If building receiver depth is a higher priority, players such as Stedman Bailey, Justin Hunter or even Keenan Allen may be available, in addition to a handful of of intriguing tight end prospects in Gavin Escobar and Jordan Reed.
No matter who the Jets take, they must make it a priority to get them on the field and get starting experience as soon as possible. A Revis-less Jets led by the likes of Mark Sanchez or David Garrard would be lucky to break the .500 mark, never mind a playoff run.
The time is now to build the roster from the bottom up and work out growing pains while the team is not yet ready to win.
Day 3: Boom or Bust
In theory, by Saturday morning, the 2013 Jets are younger, more explosive and filled with an infusion of young talent that the team can build around.
While no sane executive goes into the latter stages of the draft expecting to find future All-Pros, John Idzik comes from an organization that has built what is now the best roster in football by maximizing value on the day of the draft when the camera flashes are dimmed.
The best players on the Seattle Seahawks were not highly touted prospects coming out of college. Richard Sherman, a fifth-round selection, has emerged as one of the top corners in the league. Kam Chancellor, who just signed an extension on Tuesday, was taken in the same round one year earlier.
Obviously, players taken beyond the first three rounds are taken later for a reason; they all have significant flaws in their game. What players like Chancellor and Sherman have in common is that they break the mold of what is seen as a "typical" prospect for their positions. Sherman and Chancellor are massively oversized for their position, but the Seahawks were willing to think outside the box.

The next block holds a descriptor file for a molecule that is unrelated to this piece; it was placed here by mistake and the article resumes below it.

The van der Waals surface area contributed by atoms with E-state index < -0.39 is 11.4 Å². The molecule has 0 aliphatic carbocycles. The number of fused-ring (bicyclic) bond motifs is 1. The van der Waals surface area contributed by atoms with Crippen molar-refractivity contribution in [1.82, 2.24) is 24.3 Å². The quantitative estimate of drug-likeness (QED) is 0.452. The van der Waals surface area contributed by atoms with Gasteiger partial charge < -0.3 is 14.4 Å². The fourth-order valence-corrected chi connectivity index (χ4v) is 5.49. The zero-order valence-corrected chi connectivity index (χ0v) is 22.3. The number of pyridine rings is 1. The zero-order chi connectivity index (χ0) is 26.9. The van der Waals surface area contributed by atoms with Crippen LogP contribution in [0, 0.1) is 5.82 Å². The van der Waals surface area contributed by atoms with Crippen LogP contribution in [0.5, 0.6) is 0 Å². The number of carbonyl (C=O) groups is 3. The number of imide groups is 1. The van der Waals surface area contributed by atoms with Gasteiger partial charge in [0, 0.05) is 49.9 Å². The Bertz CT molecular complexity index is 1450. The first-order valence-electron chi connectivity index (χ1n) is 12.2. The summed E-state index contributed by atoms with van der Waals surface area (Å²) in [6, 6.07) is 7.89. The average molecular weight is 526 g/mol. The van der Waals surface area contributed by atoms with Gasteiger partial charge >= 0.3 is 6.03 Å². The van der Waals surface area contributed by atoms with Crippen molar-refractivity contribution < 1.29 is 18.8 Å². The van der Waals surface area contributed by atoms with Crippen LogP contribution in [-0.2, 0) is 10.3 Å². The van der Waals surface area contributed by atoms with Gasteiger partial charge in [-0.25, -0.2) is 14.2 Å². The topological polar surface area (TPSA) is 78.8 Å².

Now, oversized defensive backs is becoming less of an anomaly and more of a trend as teams try to catch up with Seattle's progressive thinking.
What does this mean for the Jets' approach? Idzik will need to take chances on players who, while they may have severe flaws, have elite corresponding traits that give them a chance to flourish in the NFL.
Whether it is Virginia Tech's Marcus Davis, a size-speed receiver specimen with concentration issues, the supersized tight end Dion Sims or a tremendously talented runner in Christine Michael, who was held back because of a marred relationship with his coach, the Jets should try taking a risk.
Statistically, most of these types of players will not find rousing success in the NFL and be the next Richard Sherman. Still, the Jets are in no position to find instant starters with limited upside—the time to gamble on high-risk-high-reward players is now, while Idzik's plan is still in infancy and the price for failure is minimized.
What about Quarterbacks?
Generally speaking, drafting quarterbacks is different from any other position, particularly in the earlier rounds.
Whether it is Geno Smith in the first, Ryan Nassib in the second or E.J. Manuel in the third, John Idzik should only pull the trigger on a passer if he is truly convinced that the player has high-end starting potential. Taking a quarterback for the sake of taking a quarterback will only cost the Jets a valuable draft pick they could have used on another position.
With Mark Sanchez and David Garrard battling for the starting quarterback title this summer, a rookie passer is not going to get a chance to gain valuable experience. With such a weak class at the position, the Jets are likely better off rounding out their roster before reaching for a quarterback.
Plus, with such a young roster that is due for growing pains in 2013, it is likely the Jets will be picking high in the 2014 draft as well—when the team will be more prepared to properly groom a young quarterback for the future.
By trading the pride of the franchise in Darrelle Revis just days before the draft, John Idzik has put himself in a position in which his draft will be much more highly scurtinized. Usually, first-year general managers are given multiple seasons to build rosters and field a winning team, but because of the Revis trade and how the Jets are treated in the media, Idzik will not enjoy the same benefit of the doubt that his peers will get.
Fixing the Jets is not a one-year project. It will take patience from fans and ownership before the green and white are back in playoff contention. The key for Idzik's success is to, unlike his predecessor, set a clear direction for the organization and stick to his preferred philosophy of team-building for sustained success.